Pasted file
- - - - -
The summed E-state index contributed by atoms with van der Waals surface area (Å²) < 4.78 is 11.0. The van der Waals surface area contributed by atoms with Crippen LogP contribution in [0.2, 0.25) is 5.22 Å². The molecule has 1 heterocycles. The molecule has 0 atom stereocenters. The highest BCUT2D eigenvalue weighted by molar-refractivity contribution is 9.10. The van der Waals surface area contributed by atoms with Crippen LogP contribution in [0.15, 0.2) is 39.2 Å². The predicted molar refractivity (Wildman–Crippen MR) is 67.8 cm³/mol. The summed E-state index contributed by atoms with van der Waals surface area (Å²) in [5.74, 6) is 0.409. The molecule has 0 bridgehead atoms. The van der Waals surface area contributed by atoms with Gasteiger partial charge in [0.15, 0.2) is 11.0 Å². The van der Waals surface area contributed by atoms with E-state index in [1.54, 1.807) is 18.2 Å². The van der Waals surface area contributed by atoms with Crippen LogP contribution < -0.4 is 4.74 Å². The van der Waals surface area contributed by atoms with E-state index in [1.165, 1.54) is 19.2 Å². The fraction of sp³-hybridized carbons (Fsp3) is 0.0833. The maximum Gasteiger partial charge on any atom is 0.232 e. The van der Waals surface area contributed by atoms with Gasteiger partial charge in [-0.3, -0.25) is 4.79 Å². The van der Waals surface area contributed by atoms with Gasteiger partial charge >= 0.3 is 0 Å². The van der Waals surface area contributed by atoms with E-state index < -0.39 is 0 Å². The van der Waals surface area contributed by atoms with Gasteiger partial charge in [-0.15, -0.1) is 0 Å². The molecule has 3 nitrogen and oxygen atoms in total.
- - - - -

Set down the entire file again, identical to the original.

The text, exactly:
The summed E-state index contributed by atoms with van der Waals surface area (Å²) < 4.78 is 11.0. The van der Waals surface area contributed by atoms with Crippen LogP contribution in [0.2, 0.25) is 5.22 Å². The molecule has 1 heterocycles. The molecule has 0 atom stereocenters. The highest BCUT2D eigenvalue weighted by molar-refractivity contribution is 9.10. The van der Waals surface area contributed by atoms with Crippen LogP contribution in [0.15, 0.2) is 39.2 Å². The predicted molar refractivity (Wildman–Crippen MR) is 67.8 cm³/mol. The summed E-state index contributed by atoms with van der Waals surface area (Å²) in [5.74, 6) is 0.409. The molecule has 0 bridgehead atoms. The van der Waals surface area contributed by atoms with Gasteiger partial charge in [0.15, 0.2) is 11.0 Å². The van der Waals surface area contributed by atoms with E-state index in [1.54, 1.807) is 18.2 Å². The van der Waals surface area contributed by atoms with Crippen LogP contribution < -0.4 is 4.74 Å². The van der Waals surface area contributed by atoms with E-state index in [1.165, 1.54) is 19.2 Å². The fraction of sp³-hybridized carbons (Fsp3) is 0.0833. The maximum Gasteiger partial charge on any atom is 0.232 e. The van der Waals surface area contributed by atoms with Gasteiger partial charge in [-0.3, -0.25) is 4.79 Å². The van der Waals surface area contributed by atoms with Gasteiger partial charge >= 0.3 is 0 Å². The van der Waals surface area contributed by atoms with E-state index < -0.39 is 0 Å². The van der Waals surface area contributed by atoms with Gasteiger partial charge in [-0.15, -0.1) is 0 Å². The molecule has 3 nitrogen and oxygen atoms in total.